Some women greet and part from their friends with a hug or a hug/sorta kiss combo. Not all do. Many men these days will do that leap/chest bump thing as they part. That seems to be a bit dependent on how often they see each other or the expected length of time before they see each other again, though.

    I agree, it’s confusing. I guess I should just say that as a woman, you’d never be wrong offering your hand in a social setting, unless perhaps it was someones home. That just seems…yeah – I don’t think I’ve ever seen that.

    • Raine says:

      Unni- I totally get you. I normally greet friends with a kiss or a hug down here and just a hug elsewhere. Greetings are a study in and of themselves, don’t you think?

      Yesterday, I played a wedding and I had never met the harpist before so I stuck my hand out to greet her (because she looked white and I didn’t want to assume she would kiss cheeks) and she completely ignored me! Then when the violinist arrived she greeted her with a kiss. I was totally shocked. But then when I left, she kissed my cheek. It was very bizarre. When the male violinist showed up (he’s white from New England), he waved at me awkwardly. But I think that was because he thought I was cute. He kept trying to hit on me the entire gig….

  4. raine0211 says:

    I spoke with a Hispanic friend of mine about this very subject today over tea. She has the same troubles that we do. We either are told we don’t know how to greet properly, or end up doing the AGS. I think I have even that down to an art.

    • Min says:

      Thankfully now I’m in a country where I know that they expect the hug/kiss routine since right now I’m living in Mexico^^ In three and a half years I’ve only had to go through the AGS when I’m back in the US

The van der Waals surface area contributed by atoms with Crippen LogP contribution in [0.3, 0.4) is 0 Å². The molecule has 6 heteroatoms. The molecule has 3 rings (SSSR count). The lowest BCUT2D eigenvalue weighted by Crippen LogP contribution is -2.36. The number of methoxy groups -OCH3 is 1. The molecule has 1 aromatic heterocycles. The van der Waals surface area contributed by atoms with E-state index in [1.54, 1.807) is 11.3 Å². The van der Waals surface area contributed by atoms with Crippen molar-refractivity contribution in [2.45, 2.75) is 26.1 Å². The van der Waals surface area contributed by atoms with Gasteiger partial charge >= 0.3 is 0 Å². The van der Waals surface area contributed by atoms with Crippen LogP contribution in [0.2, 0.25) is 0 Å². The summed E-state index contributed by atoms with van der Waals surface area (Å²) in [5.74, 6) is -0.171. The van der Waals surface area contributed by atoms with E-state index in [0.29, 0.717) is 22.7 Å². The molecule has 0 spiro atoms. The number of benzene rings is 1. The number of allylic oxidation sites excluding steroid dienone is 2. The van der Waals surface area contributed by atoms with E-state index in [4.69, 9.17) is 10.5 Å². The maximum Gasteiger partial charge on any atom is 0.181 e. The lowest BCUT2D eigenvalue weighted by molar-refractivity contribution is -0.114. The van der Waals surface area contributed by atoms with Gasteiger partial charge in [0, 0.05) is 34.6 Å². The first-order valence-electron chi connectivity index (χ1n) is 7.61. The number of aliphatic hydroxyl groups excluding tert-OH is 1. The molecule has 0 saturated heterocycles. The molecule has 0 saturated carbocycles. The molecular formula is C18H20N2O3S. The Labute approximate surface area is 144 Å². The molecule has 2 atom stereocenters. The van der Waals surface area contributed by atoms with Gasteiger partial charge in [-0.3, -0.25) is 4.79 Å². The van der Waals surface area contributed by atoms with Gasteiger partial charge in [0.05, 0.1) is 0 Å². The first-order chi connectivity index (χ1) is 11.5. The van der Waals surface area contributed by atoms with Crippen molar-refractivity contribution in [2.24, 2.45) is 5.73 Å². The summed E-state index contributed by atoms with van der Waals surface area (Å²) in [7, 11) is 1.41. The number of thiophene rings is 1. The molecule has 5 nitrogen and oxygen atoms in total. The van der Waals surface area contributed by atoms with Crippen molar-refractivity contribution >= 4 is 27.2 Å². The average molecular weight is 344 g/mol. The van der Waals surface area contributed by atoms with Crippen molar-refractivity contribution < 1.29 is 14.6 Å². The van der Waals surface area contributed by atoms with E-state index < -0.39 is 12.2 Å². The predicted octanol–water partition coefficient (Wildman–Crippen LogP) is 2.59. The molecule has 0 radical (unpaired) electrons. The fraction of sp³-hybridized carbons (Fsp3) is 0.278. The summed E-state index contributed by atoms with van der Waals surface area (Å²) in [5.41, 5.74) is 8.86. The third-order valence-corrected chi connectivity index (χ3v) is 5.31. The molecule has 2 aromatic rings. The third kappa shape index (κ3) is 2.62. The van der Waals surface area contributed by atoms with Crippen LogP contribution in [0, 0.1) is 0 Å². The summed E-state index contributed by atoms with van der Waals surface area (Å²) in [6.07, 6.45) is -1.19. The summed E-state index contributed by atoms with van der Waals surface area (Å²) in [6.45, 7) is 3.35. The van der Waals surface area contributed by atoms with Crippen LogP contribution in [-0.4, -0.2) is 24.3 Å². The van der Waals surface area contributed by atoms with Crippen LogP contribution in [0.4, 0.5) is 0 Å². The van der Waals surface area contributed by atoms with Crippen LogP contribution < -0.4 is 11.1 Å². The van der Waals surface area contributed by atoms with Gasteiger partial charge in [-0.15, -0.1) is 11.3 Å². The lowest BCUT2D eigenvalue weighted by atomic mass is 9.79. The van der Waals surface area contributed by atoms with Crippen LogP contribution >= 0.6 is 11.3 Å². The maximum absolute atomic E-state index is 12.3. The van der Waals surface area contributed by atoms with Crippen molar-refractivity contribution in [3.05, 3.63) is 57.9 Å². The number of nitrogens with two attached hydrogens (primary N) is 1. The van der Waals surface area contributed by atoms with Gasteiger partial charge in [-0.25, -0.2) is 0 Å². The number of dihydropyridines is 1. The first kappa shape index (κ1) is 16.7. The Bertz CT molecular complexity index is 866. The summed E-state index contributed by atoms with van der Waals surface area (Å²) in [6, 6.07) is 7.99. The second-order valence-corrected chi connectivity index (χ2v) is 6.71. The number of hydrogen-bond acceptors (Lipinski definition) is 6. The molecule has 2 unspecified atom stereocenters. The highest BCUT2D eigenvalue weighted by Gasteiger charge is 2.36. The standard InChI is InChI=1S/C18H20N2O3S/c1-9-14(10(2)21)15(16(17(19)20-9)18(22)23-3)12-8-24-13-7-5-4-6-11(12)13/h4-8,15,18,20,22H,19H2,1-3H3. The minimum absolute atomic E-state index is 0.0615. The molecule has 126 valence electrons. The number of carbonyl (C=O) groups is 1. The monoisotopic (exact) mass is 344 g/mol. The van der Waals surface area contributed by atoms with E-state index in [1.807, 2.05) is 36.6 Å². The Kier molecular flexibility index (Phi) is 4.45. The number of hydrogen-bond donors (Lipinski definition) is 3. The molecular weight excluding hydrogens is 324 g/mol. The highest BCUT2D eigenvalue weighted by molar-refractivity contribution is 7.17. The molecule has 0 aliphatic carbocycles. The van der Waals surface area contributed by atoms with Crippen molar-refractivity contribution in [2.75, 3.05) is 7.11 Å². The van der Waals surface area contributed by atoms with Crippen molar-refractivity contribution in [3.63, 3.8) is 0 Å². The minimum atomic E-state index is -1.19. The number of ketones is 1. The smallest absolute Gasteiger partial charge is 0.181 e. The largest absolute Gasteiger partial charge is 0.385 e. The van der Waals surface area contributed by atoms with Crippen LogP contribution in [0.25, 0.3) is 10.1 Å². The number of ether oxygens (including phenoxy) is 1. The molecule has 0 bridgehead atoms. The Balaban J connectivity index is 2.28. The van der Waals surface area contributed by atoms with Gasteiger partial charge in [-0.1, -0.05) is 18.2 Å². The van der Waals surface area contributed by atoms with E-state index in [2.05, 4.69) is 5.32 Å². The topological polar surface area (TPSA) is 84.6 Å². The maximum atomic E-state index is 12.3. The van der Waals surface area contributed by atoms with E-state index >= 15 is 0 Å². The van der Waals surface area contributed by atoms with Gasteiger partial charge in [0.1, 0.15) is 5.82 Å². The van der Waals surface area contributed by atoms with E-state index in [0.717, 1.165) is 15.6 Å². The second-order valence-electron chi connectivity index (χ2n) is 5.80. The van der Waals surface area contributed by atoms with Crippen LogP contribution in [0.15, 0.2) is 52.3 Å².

5. Min says:

    Oh gosh this was funny^^ and so true!

    I’ve had to deal with the AGS my whole life. Seriously. I’m Californian raised by Mexican American parents, so I’ve always done the hug/kiss routine with my family and parent’s friends, however once outside of the house you never know what type of greeting the person you meet prefers.

    Growing up I usually did the hug/kiss instinctively and got the back-away stance more times than I can count. Then there are times when I just give out a handshake and am literally pulled into the hug/kiss routine, with a “what’s wrong with you girl? don’t you know how to greet properly?” It’s so frustrating not knowing!

    This is why I hate greeting new people sometimes, because I just hate not knowing what’s acceptable to them and I abhor the awkward turtle’s presence in the beginning of a new acquaintance.